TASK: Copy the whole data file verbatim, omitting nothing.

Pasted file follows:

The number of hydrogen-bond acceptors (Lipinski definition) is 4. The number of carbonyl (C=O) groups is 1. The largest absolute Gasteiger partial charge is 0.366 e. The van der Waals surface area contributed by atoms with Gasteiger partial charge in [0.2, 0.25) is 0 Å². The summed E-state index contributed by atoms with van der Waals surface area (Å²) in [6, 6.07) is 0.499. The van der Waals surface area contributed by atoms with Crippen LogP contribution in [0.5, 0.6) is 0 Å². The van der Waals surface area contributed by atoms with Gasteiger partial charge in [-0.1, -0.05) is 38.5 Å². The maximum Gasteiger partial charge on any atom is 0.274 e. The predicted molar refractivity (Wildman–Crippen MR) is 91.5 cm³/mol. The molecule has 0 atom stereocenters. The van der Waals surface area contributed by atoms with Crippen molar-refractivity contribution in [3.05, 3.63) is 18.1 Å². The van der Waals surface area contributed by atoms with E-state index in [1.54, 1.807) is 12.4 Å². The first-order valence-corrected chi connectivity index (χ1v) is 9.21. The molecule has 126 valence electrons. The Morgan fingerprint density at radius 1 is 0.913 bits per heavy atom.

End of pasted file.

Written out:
The number of hydrogen-bond acceptors (Lipinski definition) is 4. The number of carbonyl (C=O) groups is 1. The largest absolute Gasteiger partial charge is 0.366 e. The van der Waals surface area contributed by atoms with Gasteiger partial charge in [0.2, 0.25) is 0 Å². The summed E-state index contributed by atoms with van der Waals surface area (Å²) in [6, 6.07) is 0.499. The van der Waals surface area contributed by atoms with Crippen LogP contribution in [0.5, 0.6) is 0 Å². The van der Waals surface area contributed by atoms with Gasteiger partial charge in [-0.1, -0.05) is 38.5 Å². The maximum Gasteiger partial charge on any atom is 0.274 e. The predicted molar refractivity (Wildman–Crippen MR) is 91.5 cm³/mol. The molecule has 0 atom stereocenters. The van der Waals surface area contributed by atoms with Crippen molar-refractivity contribution in [3.05, 3.63) is 18.1 Å². The van der Waals surface area contributed by atoms with E-state index in [1.54, 1.807) is 12.4 Å². The first-order valence-corrected chi connectivity index (χ1v) is 9.21. The molecule has 126 valence electrons. The Morgan fingerprint density at radius 1 is 0.913 bits per heavy atom.